The ESEE ® KNIVES FIRE STEEL is built from 1095 Carbon Steel and heat treated to be used as a fire making tool for use with true flint and charred material. The edges of the Fire Steel also work as a Ferrocerium (Ferro) rod striker, and the center divot is designed to be used as a bow drill socket. The Fire Steel comes packaged in a hinged-lid tin that can be used to make char cloth or other charred materials. Fire Steel size: 1.5" x 3.25" x .188" thick.
USING THE FIRE STEEL FOR TRUE FLINT AND STEEL: Break a piece of natural flint or chert rock until you have a sharp edge. Hold a piece of char cloth on top of the flint's sharp edge using your thumb and index finger. With the other hand, hold the Fire Steel with your thumb in the divot hole so one of the long Fire Steel edges is facing outward. Strike the flat face of the long edge in a downward motion along the sharp edge of the flint. This should be a smooth glancing stroke that lightly touches the edge of your flint as you strike. If you abruptly slam the steel into the flint it will break and dull the edge of your flint. Done properly, the sharp edge of the flint will shave a microscopic piece of the hardened steel away from the Fire Steel. During this process, this small piece of steel turns into a molten spark that will fly upwards as your Fire Steel travels downward. Keep striking until one of those sparks lands on the charred material and begins to glow (this is known as ﾓcatching a spark"). After you catch the spark, lightly blow on it until it expands in size, then place it in the center of your tinder bundle. Gently wrap the tinder bundle around this coal and blow on it until it bursts into flame.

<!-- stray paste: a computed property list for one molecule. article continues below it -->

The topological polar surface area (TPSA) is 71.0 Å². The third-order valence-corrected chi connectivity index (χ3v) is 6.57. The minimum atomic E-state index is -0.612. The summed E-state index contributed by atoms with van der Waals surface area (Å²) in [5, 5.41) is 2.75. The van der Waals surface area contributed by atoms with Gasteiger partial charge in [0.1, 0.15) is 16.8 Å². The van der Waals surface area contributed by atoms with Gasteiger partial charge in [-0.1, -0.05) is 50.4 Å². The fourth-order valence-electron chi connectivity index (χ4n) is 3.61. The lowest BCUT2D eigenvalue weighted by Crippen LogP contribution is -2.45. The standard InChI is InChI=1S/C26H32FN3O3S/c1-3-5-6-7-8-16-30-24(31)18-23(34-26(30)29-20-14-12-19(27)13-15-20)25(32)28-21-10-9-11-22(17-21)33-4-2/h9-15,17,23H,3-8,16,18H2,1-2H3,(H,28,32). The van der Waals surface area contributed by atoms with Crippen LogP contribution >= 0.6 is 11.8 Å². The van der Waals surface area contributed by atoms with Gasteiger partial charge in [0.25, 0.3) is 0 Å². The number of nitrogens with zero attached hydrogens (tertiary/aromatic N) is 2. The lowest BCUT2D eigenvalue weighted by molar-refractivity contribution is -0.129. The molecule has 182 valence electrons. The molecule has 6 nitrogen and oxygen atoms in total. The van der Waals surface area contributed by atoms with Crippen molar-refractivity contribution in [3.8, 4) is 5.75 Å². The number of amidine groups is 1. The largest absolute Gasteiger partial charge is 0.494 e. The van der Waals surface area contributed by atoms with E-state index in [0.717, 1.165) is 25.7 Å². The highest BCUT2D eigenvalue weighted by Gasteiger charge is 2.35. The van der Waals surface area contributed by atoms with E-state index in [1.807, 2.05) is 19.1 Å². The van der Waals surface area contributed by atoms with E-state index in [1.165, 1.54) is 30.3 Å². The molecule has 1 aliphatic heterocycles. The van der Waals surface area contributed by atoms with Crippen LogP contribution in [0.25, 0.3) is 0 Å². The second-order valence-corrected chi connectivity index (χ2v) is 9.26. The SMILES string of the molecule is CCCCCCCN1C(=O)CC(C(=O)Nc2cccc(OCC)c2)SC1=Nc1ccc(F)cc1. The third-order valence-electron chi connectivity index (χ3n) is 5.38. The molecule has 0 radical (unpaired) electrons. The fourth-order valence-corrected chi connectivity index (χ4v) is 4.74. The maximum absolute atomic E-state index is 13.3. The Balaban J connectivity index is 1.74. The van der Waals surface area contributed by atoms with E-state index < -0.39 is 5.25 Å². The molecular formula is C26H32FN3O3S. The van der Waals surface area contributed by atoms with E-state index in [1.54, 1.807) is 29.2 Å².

USING THE METAL CONTAINER (TIN): The tin can be used to make char cloth, or to char other natural materials. Properly charred material will readily catch a spark from true flint and steel, as well as a Ferro rod. Charred materials can be carried in your kit to provide an easy way to start fires using both primitive and modern methods. It should be noted that if you plan on using charred material to catch a spark from true flint and steel, the char should be stored and/or carried in a waterproof container so it doesnﾒt absorb humidity and moisture.
HOW TO MAKE CHAR CLOTH: Use any 100% cotton materials (no synthetics) and cut it into squares roughly the size of the tin. Place the cut pieces in the tin and put the tin on a heat source such as hot coals. As the tin heats up you will begin to see smoke coming from around the lid (The material inside is smoldering because it lacks the oxygen needed to catch flame). Once the smoke stops, the material should be completely charred black and easily torn. Remove it from the heat source and allow it to cool before opening. It is now ready to use. There are numerous natural materials that can be charred in the same way: Punk wood (soft hardwood going into the rotting stage) and the inner bark of some trees such as Poplar are a couple of examples.
USING THE FIRE STEEL AS A FERROCERIUM ROD STRIKER: Hold the Ferro rod in one hand and rake the edge of the steel down the Ferro rod. It will cause a shower of sparks from the Ferro rod. There are several different methods of using the Ferro rod, so find what works best for you. One way is to firmly plant your hand holding the Fire Steel on the ground over your tinder bundle, then quickly pull the Ferro rod upwards (away from the tinder bundle) raking it along the steel's edge. When done correctly the sparks will fall into the tinder.
USING THE FIRE STEEL AS A BOW DRILL SOCKET: Hold the Fire Steel with the divot side down. Insert the top of the bow drill spindle into the divot. While bow drilling the Fire Steel tends to heat up, so you may have to ﾓcup" the steel using the tips of your fingers and the bottom of your palm. You can also add insulation between your palm and the Fire Steel using green leaves, a small green stick, a piece of your shirt, a glove, or other materials.